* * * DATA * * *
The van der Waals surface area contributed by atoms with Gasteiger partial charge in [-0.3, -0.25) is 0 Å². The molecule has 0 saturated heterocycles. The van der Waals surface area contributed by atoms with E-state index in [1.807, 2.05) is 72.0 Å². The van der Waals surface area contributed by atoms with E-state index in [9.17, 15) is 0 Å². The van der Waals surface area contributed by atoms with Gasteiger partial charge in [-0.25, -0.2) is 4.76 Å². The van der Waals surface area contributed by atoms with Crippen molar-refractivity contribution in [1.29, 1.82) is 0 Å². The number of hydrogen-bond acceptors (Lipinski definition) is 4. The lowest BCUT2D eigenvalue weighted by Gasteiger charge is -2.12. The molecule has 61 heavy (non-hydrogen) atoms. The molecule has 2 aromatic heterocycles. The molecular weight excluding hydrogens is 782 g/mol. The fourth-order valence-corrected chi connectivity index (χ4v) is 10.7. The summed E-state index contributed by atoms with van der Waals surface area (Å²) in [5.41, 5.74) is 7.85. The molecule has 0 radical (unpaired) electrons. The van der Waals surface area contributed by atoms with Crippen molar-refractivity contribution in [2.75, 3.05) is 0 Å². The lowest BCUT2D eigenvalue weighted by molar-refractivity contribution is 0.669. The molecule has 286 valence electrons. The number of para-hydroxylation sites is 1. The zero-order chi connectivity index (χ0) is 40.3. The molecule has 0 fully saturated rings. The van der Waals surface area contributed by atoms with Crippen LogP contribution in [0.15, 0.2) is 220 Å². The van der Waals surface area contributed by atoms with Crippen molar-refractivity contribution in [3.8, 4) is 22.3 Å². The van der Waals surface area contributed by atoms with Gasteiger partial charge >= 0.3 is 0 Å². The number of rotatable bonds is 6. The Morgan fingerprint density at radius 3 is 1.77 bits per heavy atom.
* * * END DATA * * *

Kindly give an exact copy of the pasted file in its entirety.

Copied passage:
The van der Waals surface area contributed by atoms with Gasteiger partial charge in [-0.3, -0.25) is 0 Å². The molecule has 0 saturated heterocycles. The van der Waals surface area contributed by atoms with E-state index in [1.807, 2.05) is 72.0 Å². The van der Waals surface area contributed by atoms with E-state index in [9.17, 15) is 0 Å². The van der Waals surface area contributed by atoms with Gasteiger partial charge in [-0.25, -0.2) is 4.76 Å². The van der Waals surface area contributed by atoms with Crippen molar-refractivity contribution in [1.29, 1.82) is 0 Å². The number of hydrogen-bond acceptors (Lipinski definition) is 4. The lowest BCUT2D eigenvalue weighted by Gasteiger charge is -2.12. The molecule has 61 heavy (non-hydrogen) atoms. The molecule has 2 aromatic heterocycles. The molecular weight excluding hydrogens is 782 g/mol. The fourth-order valence-corrected chi connectivity index (χ4v) is 10.7. The summed E-state index contributed by atoms with van der Waals surface area (Å²) in [5.41, 5.74) is 7.85. The molecule has 0 radical (unpaired) electrons. The van der Waals surface area contributed by atoms with Crippen molar-refractivity contribution in [2.75, 3.05) is 0 Å². The lowest BCUT2D eigenvalue weighted by molar-refractivity contribution is 0.669. The molecule has 286 valence electrons. The number of para-hydroxylation sites is 1. The zero-order chi connectivity index (χ0) is 40.3. The molecule has 0 fully saturated rings. The van der Waals surface area contributed by atoms with Crippen LogP contribution in [0.15, 0.2) is 220 Å². The van der Waals surface area contributed by atoms with Crippen molar-refractivity contribution in [3.8, 4) is 22.3 Å². The van der Waals surface area contributed by atoms with Gasteiger partial charge >= 0.3 is 0 Å². The number of rotatable bonds is 6. The Morgan fingerprint density at radius 3 is 1.77 bits per heavy atom.